Our report with Newzoo, for instance, shows where those users spend their money and why they do it. In 2018, for example, tablet gamers were more likely to make a purchase in comparison to smartphone gamers.
While, at the time, the number of tablet players was only a quarter of the country’s smartphone players, the percentage of payers was higher; 41% to 36% respectively.
It’s also interesting to see what they were spending their money on and the kinds of advertisements China’s mobile users interacted with. 29% would purchase virtual goods to help them progress; 26% would spend to receive special items not normally available in-game; and 23% would spend on items that are ‘just nice to have’.
When it comes to advertisements, 27% prefer ads that double as a reward, while 18% enjoy playable ads. 17% of China’s mobile gamers prefer free-to-play games that contain advertisements. Overall, we found that most mobile gamers spend less than 40 Yuan per month on mobile games.
Which brings us full circle to the rise in hyper-casual gaming. As Liftoff rightly underlines, there has been an explosion in hyper-casual mobile games around the world, with hyper-casual games also scoring highest for day-one user retention (33%).
With the right strategy, a local, hyper-casual approach may be the perfect route into the Chinese mobile market.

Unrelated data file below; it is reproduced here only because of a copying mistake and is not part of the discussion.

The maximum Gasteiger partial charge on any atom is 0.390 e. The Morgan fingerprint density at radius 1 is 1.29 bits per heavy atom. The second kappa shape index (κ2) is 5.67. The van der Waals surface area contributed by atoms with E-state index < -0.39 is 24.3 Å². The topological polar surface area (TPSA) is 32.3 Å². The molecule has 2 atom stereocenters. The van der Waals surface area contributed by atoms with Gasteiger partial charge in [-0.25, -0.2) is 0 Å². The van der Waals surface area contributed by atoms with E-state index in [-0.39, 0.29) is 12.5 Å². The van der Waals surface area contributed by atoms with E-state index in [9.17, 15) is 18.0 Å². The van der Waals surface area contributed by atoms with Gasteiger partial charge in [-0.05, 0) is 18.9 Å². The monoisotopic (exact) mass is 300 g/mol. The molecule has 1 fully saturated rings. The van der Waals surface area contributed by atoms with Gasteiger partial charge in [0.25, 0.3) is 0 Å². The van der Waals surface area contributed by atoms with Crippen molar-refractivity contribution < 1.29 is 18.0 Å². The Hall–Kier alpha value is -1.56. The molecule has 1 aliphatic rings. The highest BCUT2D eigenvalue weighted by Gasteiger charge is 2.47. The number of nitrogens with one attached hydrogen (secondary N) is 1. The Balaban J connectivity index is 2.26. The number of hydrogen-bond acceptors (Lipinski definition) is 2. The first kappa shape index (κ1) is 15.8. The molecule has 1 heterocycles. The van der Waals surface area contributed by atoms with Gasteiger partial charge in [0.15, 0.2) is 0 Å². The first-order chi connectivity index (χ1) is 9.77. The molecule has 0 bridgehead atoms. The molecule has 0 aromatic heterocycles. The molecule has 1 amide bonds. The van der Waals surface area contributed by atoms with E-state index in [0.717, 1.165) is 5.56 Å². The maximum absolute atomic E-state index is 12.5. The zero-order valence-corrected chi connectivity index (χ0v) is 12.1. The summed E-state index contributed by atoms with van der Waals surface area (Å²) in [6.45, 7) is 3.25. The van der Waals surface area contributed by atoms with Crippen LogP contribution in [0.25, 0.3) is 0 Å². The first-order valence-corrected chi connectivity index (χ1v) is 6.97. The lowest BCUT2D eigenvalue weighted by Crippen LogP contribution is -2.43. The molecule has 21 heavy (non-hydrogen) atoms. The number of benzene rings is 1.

The real cost of high acquisition rates
Social casino games (32%) also score highly for day-one user retention, but there are restrictions on gambling games in China.
With high user acquisition costs for developers and publishers in the west, and with so much to consider before even considering stepping into the Chinese mobile market, a lot of businesses are at a crossroads at the next steps to take in their growth journey.
Around the time of the release of Liftoff’s report, we read an interesting op-ed by Rob Fahey on Gamesindustry.biz, where he writes that the high acquisition costs laid out by Liftoff may be driving developers out of the industry.
“A $35 price tag for paying customers is actually something that has a pretty big knock-on effect on a lot of aspects of the mobile market,” he says. “[Monetisation] practices that were once a sign of developers getting greedy are now a baseline for any developer that wants to break even on their investment.”
We’re in agreement, and feel that the boom in hyper-casual mobile games is a response to those climbing user acquisition costs.
They allow developers to deliver a high number of in-game ads instead of the in-game purchase model, help developers keep costs low by avoiding the trap of ‘double UA’, and other benefits.
And we feel, as part of a wider marketing and growth strategy, it can be your best way into China. 60% of game installs from the Apple App Store in China were hyper-casual games according to App Annie’s The State of Mobile 2019 report, showing the genre’s amazing popularity in the country.
Developing easy-to-play, fun hyper-casual titles that include Chinese themes, meet market expectations, adhere to regulations, monetise through in-game ads (that the market is willing to accept) and other factors could be the best way to introduce yourself to the Chinese mobile gaming market, and build solid long-term foundations for your company.
Mintegral is here to help you do that, helping you create a bespoke China-first mobile strategy designed to help you enter and grow within the Chinese mobile market. Contact us today to find out more.